Dalla expands research to include life stories of prostitutes in India

Mar 28th, 2013 | By | Category: Uncategorized

Less than 12 hours on the ground in India, Rochelle Dalla and a translator stood along a bustling Mumbai street trying to find a cab driver willing to venture into Asia’s second largest red-light district.

The request to transport the women to Kamathipura made the cabbies uncomfortable — even if it was in broad daylight and for a research project on women trafficked into prostitution.

“We were able to hail cabs over, but they just refused to take us,” Dalla said. “My research has taken me into areas that are a little bit dangerous. I try not to let that influence the quality of my work. But, after the first two cab drivers said, ‘no,’ I started to worry a little about what I was getting into.”

Dalla’s research is putting a face on the plight of marginalized women around the globe. Rather than focusing on statistics and demographics, the associate professor of Child, Youth and Family Studies is actively going out to collect and tell the individual stories of women who dwell on the corners of society.

The focus on marginalized female populations started at the University of Arizona, where Dalla based master’s and doctoral degree research on in-depth interviews with teen mothers living on the Navajo reservation.

Dalla joined UNL’s College of Education and Human Sciences in 1996. She further refined her research direction after learning about Wellspring, a Salvation Army program in Omaha.

“It sent chills up my spine when I learned that the purpose of Wellspring was to help women on the streets get out of prostitution,” Dalla said. “I knew right then, based on my visceral reaction, where I was going with my research.”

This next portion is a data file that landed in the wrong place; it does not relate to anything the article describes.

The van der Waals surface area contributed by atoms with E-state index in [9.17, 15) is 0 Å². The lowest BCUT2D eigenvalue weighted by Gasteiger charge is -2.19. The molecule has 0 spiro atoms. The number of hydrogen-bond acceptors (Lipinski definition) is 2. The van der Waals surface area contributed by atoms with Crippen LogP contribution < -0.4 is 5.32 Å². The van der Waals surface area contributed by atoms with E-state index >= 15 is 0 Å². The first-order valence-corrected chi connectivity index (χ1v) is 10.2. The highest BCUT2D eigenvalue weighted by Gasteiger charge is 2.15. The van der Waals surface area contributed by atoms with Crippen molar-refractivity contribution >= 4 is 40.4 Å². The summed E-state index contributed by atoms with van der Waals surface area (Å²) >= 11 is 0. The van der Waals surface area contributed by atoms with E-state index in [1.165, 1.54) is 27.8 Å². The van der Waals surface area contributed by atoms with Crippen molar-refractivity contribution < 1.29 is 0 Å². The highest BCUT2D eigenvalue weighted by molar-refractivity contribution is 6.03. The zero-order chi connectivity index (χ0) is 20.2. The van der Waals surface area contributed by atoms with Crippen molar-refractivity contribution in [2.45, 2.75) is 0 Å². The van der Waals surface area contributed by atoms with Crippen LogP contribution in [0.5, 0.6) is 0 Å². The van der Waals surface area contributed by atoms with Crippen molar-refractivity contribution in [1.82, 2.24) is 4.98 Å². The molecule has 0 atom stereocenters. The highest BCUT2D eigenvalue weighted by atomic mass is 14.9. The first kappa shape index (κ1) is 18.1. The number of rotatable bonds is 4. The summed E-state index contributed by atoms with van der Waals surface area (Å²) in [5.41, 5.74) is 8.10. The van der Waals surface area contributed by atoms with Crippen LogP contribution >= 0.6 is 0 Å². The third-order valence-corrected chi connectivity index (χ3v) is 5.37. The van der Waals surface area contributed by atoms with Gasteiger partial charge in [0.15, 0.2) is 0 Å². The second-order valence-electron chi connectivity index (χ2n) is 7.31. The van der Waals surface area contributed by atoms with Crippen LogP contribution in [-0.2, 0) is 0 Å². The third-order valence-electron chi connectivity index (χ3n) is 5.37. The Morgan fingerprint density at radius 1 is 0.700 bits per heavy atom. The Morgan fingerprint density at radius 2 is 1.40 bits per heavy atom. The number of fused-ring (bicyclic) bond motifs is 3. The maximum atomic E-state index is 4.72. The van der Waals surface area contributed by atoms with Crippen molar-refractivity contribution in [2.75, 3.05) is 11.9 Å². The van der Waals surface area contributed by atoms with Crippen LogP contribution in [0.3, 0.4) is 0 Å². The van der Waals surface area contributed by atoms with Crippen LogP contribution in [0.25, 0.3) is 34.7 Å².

Dalla pored through existing research on street-level prostitution. She found that almost nothing had been written about the prostitutes as women.

“There was plenty of information about the risk-taking behaviors of prostitutes, how they are transmitters of STDs and HIV, drug use and condom use. But really, there was nothing about them as people,” Dalla said. “I decided to make these in-depth, personal interviews the center point of my research.

“I wanted to give these marginalized women a voice and to point out that there are developmental processes that result in their circumstances.”

Dalla interviewed 43 women in the Wellspring program between 1998 and 1999. Three years later, she located 18 of the original 43 for follow-up interviews to gauge individual success of getting out of prostitution and/or remaining drug free. The research was published in Dalla’s book, “Exposing the ‘Pretty Woman’ Myth,” (2006, Lexington Books). The work was well received by colleagues in related fields of study.

John DeFrain, a UNL emeriti professor in Child, Youth and Family Studies, said the book was “extraordinary” and praised Dalla for the unique research perspective.